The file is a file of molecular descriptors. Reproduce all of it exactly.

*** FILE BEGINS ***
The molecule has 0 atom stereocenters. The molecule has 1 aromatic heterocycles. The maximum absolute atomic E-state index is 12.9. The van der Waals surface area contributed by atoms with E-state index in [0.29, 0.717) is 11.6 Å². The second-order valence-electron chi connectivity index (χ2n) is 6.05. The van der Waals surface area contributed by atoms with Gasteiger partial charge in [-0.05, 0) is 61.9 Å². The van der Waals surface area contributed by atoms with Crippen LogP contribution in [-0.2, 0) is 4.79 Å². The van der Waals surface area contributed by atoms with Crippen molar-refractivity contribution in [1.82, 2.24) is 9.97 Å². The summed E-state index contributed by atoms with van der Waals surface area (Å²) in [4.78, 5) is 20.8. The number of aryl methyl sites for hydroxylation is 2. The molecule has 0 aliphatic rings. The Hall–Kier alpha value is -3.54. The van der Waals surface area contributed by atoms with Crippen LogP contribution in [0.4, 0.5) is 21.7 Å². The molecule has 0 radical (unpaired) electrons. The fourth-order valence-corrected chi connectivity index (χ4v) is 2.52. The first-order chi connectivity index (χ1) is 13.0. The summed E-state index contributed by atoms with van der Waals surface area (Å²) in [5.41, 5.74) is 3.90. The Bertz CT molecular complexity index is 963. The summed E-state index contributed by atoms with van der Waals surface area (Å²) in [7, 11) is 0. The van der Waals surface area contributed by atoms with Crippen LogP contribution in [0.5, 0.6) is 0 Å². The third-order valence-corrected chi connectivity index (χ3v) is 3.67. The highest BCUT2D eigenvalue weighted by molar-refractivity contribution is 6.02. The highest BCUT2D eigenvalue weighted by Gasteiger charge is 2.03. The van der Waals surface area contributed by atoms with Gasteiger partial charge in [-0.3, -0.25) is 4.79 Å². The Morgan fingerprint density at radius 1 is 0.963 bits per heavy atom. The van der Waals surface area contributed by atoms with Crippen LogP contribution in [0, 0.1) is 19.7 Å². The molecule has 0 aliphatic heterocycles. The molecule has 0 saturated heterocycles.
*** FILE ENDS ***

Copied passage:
The molecule has 0 atom stereocenters. The molecule has 1 aromatic heterocycles. The maximum absolute atomic E-state index is 12.9. The van der Waals surface area contributed by atoms with E-state index in [0.29, 0.717) is 11.6 Å². The second-order valence-electron chi connectivity index (χ2n) is 6.05. The van der Waals surface area contributed by atoms with Gasteiger partial charge in [-0.05, 0) is 61.9 Å². The van der Waals surface area contributed by atoms with Crippen LogP contribution in [-0.2, 0) is 4.79 Å². The van der Waals surface area contributed by atoms with Crippen molar-refractivity contribution in [1.82, 2.24) is 9.97 Å². The summed E-state index contributed by atoms with van der Waals surface area (Å²) in [4.78, 5) is 20.8. The number of aryl methyl sites for hydroxylation is 2. The molecule has 0 aliphatic rings. The Hall–Kier alpha value is -3.54. The van der Waals surface area contributed by atoms with Crippen LogP contribution in [0.4, 0.5) is 21.7 Å². The molecule has 0 radical (unpaired) electrons. The fourth-order valence-corrected chi connectivity index (χ4v) is 2.52. The first-order chi connectivity index (χ1) is 13.0. The summed E-state index contributed by atoms with van der Waals surface area (Å²) in [5.41, 5.74) is 3.90. The Bertz CT molecular complexity index is 963. The summed E-state index contributed by atoms with van der Waals surface area (Å²) in [7, 11) is 0. The van der Waals surface area contributed by atoms with Crippen LogP contribution in [0.5, 0.6) is 0 Å². The third-order valence-corrected chi connectivity index (χ3v) is 3.67. The highest BCUT2D eigenvalue weighted by molar-refractivity contribution is 6.02. The highest BCUT2D eigenvalue weighted by Gasteiger charge is 2.03. The van der Waals surface area contributed by atoms with Gasteiger partial charge in [-0.3, -0.25) is 4.79 Å². The Morgan fingerprint density at radius 1 is 0.963 bits per heavy atom. The van der Waals surface area contributed by atoms with Crippen LogP contribution in [0, 0.1) is 19.7 Å². The molecule has 0 aliphatic heterocycles. The molecule has 0 saturated heterocycles.